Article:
- What is FERPA? To whom does it apply?
- To which information does it apply? What are educational records?
- What are my rights under FERPA? Do I have a right to see and change my educational records? Who has access to my records?
- Is there some way that I can block my information? What is directory information? What's legitimate educational interest?
- Who should I contact with questions or concerns?
What is FERPA? FERPA, the Family Educational Rights and Privacy Act of 1974, is a federal law that pertains to the release of and access to educational records. The law, also known as the Buckley Amendment, applies to all schools that receive funds under an applicable program of the US Department of Education. Go to www.ed.gov/policy/gen/guid/fpco to learn more.
To which information does FERPA apply? FERPA applies to personally identifiable information in educational records. This includes items such as the student's name, names of family members, addresses, personal identifiers such as social security numbers, and personal characteristics or other information that make the student's identity easily traceable.
What are educational records? Educational records are all records that contain information directly related to a student and are maintained by an educational agency or institution, or by a party acting on its behalf. A record means any information recorded in any way, including handwriting, print, tape, film, microfilm, microfiche, and digital images. » to top
Educational records do not include the following:
- sole possession records -- records kept in the sole possession of the maker which are used only as a personal memory aid and are not accessible or reviewed by any other person except a temporary substitute for the maker of the record;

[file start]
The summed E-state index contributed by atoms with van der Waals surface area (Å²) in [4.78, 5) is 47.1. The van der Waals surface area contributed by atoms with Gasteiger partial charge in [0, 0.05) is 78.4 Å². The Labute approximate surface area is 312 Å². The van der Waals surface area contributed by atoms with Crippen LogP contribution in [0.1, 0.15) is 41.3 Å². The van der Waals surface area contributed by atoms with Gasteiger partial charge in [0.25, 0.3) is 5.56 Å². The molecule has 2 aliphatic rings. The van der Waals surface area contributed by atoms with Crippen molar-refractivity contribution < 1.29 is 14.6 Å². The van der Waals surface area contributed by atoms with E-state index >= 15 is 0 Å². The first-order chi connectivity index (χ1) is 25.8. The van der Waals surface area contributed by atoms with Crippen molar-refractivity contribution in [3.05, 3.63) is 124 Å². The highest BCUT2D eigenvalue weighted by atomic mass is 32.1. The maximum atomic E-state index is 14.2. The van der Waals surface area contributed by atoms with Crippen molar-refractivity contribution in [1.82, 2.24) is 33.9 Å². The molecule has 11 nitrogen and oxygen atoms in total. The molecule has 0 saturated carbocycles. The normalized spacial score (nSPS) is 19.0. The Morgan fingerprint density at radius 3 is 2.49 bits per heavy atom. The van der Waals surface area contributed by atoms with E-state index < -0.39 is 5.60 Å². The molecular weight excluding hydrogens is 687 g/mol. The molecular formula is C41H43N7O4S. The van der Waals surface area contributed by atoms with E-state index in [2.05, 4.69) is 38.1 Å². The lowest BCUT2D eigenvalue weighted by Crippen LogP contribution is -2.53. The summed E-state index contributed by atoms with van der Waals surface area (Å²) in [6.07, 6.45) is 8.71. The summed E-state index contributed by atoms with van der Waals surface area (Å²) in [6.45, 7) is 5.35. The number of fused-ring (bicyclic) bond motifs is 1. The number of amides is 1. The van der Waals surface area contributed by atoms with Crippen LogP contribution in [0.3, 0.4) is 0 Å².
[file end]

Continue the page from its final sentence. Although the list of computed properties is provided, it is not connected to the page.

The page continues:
- medical or psychological treatment records that include those maintained by physicians, psychiatrists, and psychologists;
- employment records, provided that employment is not contingent upon being a student;
- law enforcement records; and
- records collected about an individual after that person is no longer a student at UT Austin.
Does FERPA apply to everyone? At UT Austin, FERPA rights apply to students. A student is a person who is or has been in attendance at the institution, regardless of the person's age. » to top
- inspect and review his or her educational records;
- request to amend his or her educational records;
- have some control over the disclosure of information from his or her educational records.
The university notifies students annually of their FERPA rights in Appendix C, Chapter 9, of the General Information catalog. If students believe that such rights have been violated, they may contact the Family Policy Compliance Office at the Department of Education, 400 Maryland Ave SW, Washington DC 2002-4605. Additional information is available at www.ed.gov/policy/gen/guid/fpco.